Quarks Writers Workshop
Using the classic book “Brown Bear, Brown Bear” we wrapped up our sequencing series and introduced adjectives. We created a story-telling necklace to help the kids remember the order of animals that appear in the book and talked about what words were the adjectives in the story.
Each child then created their own page for our Co-op, Co-op Who do You See book. The kids filled in their names and self-portraits, swapped papers, and came up with an adjective to describe themselves. I’ll bring in a completed book for each child with their photo in it for our next class.
We broke into teams for a dice color-charting game and then wrapped up the class with a “mad color dash” where each kid was given a card with a color and had to collect as many items in the room they could find with that color. Luca was the winner!
For next week, the kids have been asked to bring in an item they can describe to the group (think show-and-tell style) to dive deeper into adjectives.
Neutron Math games
This week we finished our math monster game. The neutrons who had not yet had the chance to reveal their unique monster and equation did so this week. Math monster is similar to “hangman” except we use math equations and draw parts of a monster when a number is guessed that is not in the equation. The challenge is to solve the equation before the monster is fully created.
Muon and Electron Writer’s Workshop
Continuing our study of point of view, we discussed the difference and relationship between appearance and identity. We read The Bear that Wasn’t , by Frank Tashlin, in which a bear is mistaken for a man and the ensuing confusion call the reader to examine the question of identity. The author’s choices in point of view allow the reader insight into both the human’s and bear’s thoughts on appearance and its relationship to one’s true identity. We had a great discussion about the book and what the author was portraying about appearance and identity. Also, we discussed how Tashlin’s third person narrator was important in allowing multiple points of view to be heard.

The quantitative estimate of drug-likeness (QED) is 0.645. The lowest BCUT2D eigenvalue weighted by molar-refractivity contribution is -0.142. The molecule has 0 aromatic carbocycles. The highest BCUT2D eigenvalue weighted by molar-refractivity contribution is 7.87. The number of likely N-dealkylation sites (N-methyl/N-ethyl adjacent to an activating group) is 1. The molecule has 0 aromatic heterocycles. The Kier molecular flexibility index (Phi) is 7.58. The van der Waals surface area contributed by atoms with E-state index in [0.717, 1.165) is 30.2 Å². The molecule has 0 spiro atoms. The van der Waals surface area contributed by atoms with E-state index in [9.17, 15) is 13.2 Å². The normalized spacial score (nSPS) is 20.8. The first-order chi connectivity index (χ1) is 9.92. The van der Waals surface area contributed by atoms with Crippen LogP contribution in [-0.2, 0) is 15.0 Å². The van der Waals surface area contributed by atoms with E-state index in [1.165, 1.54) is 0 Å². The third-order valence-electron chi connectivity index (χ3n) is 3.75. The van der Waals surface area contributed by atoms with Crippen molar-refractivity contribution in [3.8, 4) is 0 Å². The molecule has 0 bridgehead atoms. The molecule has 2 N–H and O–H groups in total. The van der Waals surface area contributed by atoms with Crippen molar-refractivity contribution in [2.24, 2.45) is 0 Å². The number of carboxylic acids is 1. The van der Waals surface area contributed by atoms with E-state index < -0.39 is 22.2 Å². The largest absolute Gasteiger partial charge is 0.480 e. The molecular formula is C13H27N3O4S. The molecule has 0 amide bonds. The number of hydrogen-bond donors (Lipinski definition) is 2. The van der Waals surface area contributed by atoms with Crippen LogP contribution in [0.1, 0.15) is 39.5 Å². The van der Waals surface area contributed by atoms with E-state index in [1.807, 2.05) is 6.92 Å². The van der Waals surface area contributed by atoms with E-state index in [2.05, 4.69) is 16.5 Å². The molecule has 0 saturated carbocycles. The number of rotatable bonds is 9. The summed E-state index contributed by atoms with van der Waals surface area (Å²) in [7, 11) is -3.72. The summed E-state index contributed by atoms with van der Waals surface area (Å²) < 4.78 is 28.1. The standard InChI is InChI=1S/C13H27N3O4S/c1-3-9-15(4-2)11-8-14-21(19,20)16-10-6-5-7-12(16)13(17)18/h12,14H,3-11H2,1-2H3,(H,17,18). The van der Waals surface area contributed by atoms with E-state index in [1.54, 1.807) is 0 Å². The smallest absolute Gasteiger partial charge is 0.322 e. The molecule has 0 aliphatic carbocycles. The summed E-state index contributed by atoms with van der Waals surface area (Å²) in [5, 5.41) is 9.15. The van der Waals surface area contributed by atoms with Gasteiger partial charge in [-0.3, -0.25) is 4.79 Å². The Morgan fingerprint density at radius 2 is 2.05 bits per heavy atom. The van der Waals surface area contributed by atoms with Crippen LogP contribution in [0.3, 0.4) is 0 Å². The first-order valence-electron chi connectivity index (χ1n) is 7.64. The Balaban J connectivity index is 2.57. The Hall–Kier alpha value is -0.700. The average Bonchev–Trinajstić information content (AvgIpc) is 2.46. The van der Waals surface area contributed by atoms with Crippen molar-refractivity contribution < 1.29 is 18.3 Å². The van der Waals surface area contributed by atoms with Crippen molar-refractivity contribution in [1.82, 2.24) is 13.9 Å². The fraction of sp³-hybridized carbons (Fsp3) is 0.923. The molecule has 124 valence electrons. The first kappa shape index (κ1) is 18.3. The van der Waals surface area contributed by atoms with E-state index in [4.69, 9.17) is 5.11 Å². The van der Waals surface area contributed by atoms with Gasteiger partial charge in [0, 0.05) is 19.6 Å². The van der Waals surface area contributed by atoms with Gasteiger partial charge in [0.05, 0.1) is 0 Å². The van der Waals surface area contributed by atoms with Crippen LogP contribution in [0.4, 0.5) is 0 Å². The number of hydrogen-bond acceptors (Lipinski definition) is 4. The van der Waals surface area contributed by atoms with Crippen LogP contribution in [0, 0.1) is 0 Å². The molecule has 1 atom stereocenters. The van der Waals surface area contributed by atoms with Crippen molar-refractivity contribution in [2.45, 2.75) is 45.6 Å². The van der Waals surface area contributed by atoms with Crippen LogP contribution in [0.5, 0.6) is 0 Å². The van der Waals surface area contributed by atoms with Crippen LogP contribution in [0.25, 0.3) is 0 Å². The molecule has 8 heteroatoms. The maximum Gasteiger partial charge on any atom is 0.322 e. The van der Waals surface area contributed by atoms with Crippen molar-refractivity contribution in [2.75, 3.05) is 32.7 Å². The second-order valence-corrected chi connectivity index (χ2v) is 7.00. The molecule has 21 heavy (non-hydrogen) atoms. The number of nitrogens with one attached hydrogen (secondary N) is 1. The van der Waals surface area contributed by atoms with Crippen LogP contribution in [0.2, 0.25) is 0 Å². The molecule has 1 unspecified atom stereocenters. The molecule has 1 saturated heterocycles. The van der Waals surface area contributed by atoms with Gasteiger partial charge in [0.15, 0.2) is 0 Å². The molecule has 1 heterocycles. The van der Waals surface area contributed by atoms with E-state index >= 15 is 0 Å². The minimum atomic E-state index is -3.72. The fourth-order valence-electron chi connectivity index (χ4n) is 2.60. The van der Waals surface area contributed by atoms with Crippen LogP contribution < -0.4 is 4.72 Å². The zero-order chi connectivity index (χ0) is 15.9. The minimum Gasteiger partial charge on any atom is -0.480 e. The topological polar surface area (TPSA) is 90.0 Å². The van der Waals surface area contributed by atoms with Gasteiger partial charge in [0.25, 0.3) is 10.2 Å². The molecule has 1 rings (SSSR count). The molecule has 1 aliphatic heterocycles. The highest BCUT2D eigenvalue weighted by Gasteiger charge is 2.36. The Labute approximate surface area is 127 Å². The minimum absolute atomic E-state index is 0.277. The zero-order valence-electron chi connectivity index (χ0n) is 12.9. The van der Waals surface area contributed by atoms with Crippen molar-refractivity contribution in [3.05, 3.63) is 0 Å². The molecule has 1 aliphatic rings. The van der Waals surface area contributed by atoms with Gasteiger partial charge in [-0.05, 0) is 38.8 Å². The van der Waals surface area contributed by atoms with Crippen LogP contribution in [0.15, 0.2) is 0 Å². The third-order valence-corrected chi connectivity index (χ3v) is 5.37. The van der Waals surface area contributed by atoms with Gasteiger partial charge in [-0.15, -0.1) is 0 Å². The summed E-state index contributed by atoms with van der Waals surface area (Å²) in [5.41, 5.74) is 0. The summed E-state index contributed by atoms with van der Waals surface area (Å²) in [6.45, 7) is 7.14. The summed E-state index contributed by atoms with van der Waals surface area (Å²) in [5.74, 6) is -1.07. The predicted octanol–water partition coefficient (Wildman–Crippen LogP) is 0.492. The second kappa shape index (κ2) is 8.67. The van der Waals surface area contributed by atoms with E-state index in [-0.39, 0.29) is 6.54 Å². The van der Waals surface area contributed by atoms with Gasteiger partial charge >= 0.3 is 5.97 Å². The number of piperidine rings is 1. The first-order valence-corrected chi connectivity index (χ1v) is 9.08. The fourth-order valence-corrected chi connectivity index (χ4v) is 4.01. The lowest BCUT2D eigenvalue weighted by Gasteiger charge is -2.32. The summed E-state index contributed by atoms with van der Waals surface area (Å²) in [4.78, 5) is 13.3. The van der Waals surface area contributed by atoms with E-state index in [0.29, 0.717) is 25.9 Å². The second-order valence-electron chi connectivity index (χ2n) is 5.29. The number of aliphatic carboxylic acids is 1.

Next, I brought copies of fine art and sculpture for the children to choose for use as a writing prompt. Upon choosing the work of art they found most interesting, they wrote a first person narrative from the point of view of the subject. Everyone took a turn to share his or her narrative, and the results were really tremendous!
Muon Magic
This week the Muons were joined by the Electrons in our continuing series of exercises on logical reasoning and debate. The kids were given a hard set rule (eg., When making pizza, one must always use dough, tomato sauce, and cheese), and were asked to come up with an exception to the rule (e.g., “Yes, but what if the person is a vegan or lactose intolerant”). The kids came up with various exceptions to each rule by starting each exception with “Yes, but..”, and the kids voted on each exception to determine whether they were logical and reasonable.
Once we went through several rounds of exceptions, we transitioned into a full debate format where one child was asked to be a proponent of a given rule, and the other was asked to be an opponent of the rule. This exercise took they kids out of their comfort zones, and had them making arguments in support of “Not eating candy” or “Going to school”. The results were surprising, and all of the kids did a great job creating rebuttals to their opponent’s positions.

Pizza Party, Brown Bears, and The Bear that Wasn't